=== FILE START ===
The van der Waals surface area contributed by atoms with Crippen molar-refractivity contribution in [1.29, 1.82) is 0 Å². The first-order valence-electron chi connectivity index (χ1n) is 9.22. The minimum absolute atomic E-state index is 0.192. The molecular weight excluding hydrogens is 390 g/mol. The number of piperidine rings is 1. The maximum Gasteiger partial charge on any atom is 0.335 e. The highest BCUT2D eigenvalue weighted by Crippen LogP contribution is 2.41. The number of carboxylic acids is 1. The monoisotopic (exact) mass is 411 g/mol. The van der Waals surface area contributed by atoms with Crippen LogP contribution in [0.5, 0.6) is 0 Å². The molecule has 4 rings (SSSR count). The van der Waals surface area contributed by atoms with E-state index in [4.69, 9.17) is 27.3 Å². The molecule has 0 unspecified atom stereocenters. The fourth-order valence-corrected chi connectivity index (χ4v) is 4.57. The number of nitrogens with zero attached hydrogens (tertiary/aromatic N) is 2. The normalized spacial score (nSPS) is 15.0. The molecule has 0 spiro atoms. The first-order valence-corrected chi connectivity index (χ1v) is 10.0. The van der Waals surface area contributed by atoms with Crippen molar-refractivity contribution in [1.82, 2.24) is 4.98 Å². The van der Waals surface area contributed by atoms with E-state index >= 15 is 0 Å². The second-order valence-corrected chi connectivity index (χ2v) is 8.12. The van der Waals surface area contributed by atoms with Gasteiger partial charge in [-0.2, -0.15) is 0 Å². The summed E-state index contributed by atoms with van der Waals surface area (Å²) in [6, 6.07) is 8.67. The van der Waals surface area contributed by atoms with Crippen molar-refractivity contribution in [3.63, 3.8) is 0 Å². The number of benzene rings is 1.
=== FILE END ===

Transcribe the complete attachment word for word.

The van der Waals surface area contributed by atoms with Crippen molar-refractivity contribution in [1.29, 1.82) is 0 Å². The first-order valence-electron chi connectivity index (χ1n) is 9.22. The minimum absolute atomic E-state index is 0.192. The molecular weight excluding hydrogens is 390 g/mol. The number of piperidine rings is 1. The maximum Gasteiger partial charge on any atom is 0.335 e. The highest BCUT2D eigenvalue weighted by Crippen LogP contribution is 2.41. The number of carboxylic acids is 1. The monoisotopic (exact) mass is 411 g/mol. The van der Waals surface area contributed by atoms with Crippen LogP contribution in [0.5, 0.6) is 0 Å². The molecule has 4 rings (SSSR count). The van der Waals surface area contributed by atoms with E-state index in [4.69, 9.17) is 27.3 Å². The molecule has 0 unspecified atom stereocenters. The fourth-order valence-corrected chi connectivity index (χ4v) is 4.57. The number of nitrogens with zero attached hydrogens (tertiary/aromatic N) is 2. The normalized spacial score (nSPS) is 15.0. The molecule has 0 spiro atoms. The first-order valence-corrected chi connectivity index (χ1v) is 10.0. The van der Waals surface area contributed by atoms with Crippen molar-refractivity contribution in [1.82, 2.24) is 4.98 Å². The van der Waals surface area contributed by atoms with E-state index >= 15 is 0 Å². The second-order valence-corrected chi connectivity index (χ2v) is 8.12. The van der Waals surface area contributed by atoms with Gasteiger partial charge in [-0.2, -0.15) is 0 Å². The summed E-state index contributed by atoms with van der Waals surface area (Å²) in [6, 6.07) is 8.67. The van der Waals surface area contributed by atoms with Crippen molar-refractivity contribution in [3.63, 3.8) is 0 Å². The number of benzene rings is 1.